Poland’s Raccoons Carry Virtually Unknown ‘Invading’ Parasites, Says New Research
What was supposed to be a 'typical' genetic study of the raccoon population in Poland turned out to be... a new idea for environmental analysis, useful in biodiversity research and tracking species invasion.
Raccoons are considered foreign species in Poland and Europe. It has long been known that their spread (like the spread of many other invasive alien species) has a direct negative impact on native ecosystems. 'Stowaways', previously unknown parasites that accompany new species also spread during the invasion. In the case of raccoons, they include nematodes such as raccoon roundworms.
Researchers from the Institute of Nature Conservation of the Polish Academy of Sciences in Kraków now point out that invasive alien species can also act as a means of the spread of other species, including native microorganisms. They have noticed this while studying the genetic structure of the raccoon population in Poland.
As part of this work, scientists analyse the genetic material of individuals from different parts of the country (in this case, samples were taken from the body surface of raccoons shot by hunters in the Warta Estuary National Park). They compile the results to obtain population information on a larger scale.
They found that the samples were contaminated with foreign DNA.
At first, contamination seemed to be an obstacle, but it also appeared intriguing. The culprits turned out to be microscopic organisms, including two practically unknown to science.
Researchers used environmental DNA metabarcoding (eDNA) to assess the composition of microorganisms transmitted by raccoons.
Lead author of the study, Professor Aleksandra Biedrzycka from the Institute of Nature Conservation PAS in Kraków said: “Among the identified species were Parachloroidium lobatum and Jaagichlorella roystonensis. They are a recently defined and very little known about species of green algae (Chlorophyta).”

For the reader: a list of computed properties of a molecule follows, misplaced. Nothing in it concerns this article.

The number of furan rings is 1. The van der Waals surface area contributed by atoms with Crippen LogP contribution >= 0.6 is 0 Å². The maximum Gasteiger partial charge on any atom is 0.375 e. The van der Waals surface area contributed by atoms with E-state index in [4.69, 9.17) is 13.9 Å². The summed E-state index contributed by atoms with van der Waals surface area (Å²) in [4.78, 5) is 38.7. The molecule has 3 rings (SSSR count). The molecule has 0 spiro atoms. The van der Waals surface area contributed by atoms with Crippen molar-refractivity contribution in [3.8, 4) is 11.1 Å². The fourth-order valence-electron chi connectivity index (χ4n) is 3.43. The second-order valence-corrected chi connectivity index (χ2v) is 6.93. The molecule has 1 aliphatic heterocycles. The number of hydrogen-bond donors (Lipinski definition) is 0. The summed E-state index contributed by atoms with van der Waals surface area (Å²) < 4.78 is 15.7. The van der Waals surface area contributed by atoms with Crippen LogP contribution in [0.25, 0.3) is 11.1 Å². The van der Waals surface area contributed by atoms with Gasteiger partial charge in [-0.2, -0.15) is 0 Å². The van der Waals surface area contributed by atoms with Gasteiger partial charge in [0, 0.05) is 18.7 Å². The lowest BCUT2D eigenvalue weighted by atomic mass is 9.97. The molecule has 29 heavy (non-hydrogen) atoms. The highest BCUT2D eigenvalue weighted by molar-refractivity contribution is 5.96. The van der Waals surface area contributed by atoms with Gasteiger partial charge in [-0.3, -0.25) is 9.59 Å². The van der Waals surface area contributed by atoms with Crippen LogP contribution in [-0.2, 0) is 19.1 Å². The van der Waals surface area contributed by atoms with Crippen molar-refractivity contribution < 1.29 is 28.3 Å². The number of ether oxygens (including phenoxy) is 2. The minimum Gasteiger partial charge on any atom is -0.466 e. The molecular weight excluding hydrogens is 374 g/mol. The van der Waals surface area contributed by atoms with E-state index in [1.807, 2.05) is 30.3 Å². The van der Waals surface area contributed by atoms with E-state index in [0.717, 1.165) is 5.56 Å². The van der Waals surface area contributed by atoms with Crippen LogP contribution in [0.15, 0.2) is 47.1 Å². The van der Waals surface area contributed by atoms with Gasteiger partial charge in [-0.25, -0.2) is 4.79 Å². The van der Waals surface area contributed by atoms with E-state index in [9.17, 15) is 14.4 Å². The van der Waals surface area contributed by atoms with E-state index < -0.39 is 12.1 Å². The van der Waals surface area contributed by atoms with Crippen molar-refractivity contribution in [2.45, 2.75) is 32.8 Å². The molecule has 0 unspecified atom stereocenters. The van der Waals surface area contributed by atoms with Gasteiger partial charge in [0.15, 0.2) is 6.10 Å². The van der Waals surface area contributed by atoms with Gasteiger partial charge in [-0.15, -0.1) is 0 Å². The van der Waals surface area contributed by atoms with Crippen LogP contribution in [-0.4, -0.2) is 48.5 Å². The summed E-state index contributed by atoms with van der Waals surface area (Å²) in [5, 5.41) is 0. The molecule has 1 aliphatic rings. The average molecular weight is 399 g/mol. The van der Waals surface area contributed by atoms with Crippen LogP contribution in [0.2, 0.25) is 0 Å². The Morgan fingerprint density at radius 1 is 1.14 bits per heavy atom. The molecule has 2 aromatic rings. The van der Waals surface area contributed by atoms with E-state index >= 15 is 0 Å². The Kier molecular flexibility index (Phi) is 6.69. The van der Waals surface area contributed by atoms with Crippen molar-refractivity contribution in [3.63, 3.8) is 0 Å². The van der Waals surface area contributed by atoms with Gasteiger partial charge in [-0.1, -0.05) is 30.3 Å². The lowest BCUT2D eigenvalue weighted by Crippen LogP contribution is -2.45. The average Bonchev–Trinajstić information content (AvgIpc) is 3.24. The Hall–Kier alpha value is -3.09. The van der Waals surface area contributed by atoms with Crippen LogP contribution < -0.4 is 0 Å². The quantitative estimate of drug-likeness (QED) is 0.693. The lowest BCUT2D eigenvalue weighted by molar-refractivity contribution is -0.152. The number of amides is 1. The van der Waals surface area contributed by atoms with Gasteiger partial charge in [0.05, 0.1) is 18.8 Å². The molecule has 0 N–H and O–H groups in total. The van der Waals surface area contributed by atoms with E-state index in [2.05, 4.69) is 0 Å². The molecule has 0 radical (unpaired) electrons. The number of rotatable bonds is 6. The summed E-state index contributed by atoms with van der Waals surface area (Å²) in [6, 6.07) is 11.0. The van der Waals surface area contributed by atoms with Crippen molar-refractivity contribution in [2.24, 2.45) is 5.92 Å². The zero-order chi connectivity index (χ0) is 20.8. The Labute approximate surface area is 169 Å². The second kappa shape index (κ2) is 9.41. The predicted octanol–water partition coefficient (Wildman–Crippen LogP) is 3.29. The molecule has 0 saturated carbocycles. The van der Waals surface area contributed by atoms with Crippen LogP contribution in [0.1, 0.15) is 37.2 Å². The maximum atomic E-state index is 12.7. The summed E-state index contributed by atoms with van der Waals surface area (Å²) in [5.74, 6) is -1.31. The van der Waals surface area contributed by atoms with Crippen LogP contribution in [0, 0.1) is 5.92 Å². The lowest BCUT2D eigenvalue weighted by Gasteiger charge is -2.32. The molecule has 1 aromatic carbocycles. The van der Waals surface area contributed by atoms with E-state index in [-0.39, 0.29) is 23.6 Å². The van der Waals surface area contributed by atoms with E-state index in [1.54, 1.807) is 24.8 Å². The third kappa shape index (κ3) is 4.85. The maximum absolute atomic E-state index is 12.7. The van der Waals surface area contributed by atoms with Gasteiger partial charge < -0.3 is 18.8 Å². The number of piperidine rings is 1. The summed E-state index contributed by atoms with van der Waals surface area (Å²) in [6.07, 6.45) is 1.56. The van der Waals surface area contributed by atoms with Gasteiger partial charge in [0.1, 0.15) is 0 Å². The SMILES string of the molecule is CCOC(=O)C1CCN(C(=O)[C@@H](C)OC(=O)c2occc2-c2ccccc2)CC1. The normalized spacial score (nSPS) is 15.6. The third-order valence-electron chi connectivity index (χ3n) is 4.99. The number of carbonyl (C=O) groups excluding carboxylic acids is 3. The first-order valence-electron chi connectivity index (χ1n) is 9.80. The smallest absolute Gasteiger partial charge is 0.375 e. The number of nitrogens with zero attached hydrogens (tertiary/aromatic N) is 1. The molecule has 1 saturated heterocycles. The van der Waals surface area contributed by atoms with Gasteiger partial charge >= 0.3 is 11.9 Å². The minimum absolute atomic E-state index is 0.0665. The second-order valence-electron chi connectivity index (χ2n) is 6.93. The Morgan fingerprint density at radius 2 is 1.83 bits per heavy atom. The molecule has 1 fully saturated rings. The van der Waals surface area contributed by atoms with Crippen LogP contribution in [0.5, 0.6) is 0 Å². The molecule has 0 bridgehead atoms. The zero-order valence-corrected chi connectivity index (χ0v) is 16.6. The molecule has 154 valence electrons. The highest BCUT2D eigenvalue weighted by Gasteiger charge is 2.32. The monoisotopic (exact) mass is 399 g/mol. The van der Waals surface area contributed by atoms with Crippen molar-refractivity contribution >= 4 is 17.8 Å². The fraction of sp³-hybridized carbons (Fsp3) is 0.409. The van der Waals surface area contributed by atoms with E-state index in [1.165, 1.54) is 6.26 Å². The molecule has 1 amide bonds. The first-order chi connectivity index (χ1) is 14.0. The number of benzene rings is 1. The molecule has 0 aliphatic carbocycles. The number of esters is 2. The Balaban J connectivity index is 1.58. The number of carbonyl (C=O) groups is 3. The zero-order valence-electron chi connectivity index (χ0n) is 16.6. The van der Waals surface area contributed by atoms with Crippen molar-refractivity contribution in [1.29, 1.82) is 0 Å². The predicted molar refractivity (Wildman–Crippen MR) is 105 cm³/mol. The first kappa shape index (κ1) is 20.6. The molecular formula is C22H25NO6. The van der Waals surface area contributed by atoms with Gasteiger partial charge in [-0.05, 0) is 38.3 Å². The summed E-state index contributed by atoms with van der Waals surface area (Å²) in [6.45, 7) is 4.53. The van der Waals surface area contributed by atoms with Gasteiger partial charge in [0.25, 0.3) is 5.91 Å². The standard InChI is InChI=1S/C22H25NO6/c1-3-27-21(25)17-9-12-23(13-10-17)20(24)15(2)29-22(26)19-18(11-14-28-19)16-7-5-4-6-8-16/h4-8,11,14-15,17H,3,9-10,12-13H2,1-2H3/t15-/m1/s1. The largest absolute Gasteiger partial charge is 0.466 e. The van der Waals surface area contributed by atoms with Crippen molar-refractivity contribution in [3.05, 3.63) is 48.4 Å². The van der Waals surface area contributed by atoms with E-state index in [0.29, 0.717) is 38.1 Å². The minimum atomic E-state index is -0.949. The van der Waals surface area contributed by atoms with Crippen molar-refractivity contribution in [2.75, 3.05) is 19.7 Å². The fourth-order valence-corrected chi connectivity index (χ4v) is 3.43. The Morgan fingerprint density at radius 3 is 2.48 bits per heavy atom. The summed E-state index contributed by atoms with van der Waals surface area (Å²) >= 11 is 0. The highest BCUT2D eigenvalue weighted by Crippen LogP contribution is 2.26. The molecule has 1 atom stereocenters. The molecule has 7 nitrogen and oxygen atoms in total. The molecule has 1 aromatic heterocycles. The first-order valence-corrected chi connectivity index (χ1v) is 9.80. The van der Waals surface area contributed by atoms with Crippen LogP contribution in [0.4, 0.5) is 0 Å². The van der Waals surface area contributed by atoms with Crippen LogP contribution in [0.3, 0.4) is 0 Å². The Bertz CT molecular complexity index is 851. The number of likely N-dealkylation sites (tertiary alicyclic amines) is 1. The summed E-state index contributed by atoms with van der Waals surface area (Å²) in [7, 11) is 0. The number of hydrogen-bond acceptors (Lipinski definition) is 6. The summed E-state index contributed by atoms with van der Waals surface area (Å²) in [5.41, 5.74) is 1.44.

She added: “Our research confirms that mammals can act as random but effective vectors of aquatic and terrestrial microorganisms. Secondly, the eDNA method we described has not been used in environmental research until now, although it allows for easy acquisition of this the type of sample, providing insight into local biodiversity and the distribution of organisms that are difficult to find and identify by traditional methods.”
Co-author Dr. Wojciech Solarz told PAP: “During the exploration of terrain and water bodies, various small organisms attach to their fur and raccoons carry them on. This has significant consequences due to their local mobility and large-scale invasion. Because the range of occurrence of raccoons in Europe is systematically increasing, this species can affect the biogeography of microorganisms not only on a local but even continental scale.”
Although the research was carried out on a small scale, the results encourage further, more extensive analyses.
Dr Solarz said: “Environmental DNA is usually obtained from water. Based on such samples, a list of species found in a given water body can be determined in a lab. This applies to a range of organisms, from bacteria to vertebrates, such as fish and amphibians.
“We treated this raccoon - its fur - as the same medium as soil, air or water. Our result means certain consequences for environmental research and the fact that a new type of sample can be used in it. It seems that no one has ever treated vertebrate body - e.g. mammal fur - as a source of environmental DNA in which various organisms, species unrelated to this animal, can be detected.”
He added: “Our research shows that old collections in natural science museums can be a new source of environmental DNA. Well-protected samples can be stored for a very long time.”
The conclusions of the raccoon study can be useful in the context of invasion monitoring, especially in the aquatic environment, where it is relatively difficult to detect the emergence of new alien species.
The ability to quickly detect these organisms in the environment improves the chances of controlling them before they seriously affect us or the entire environment.
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PAP - Science in Poland, Anna Ślązak
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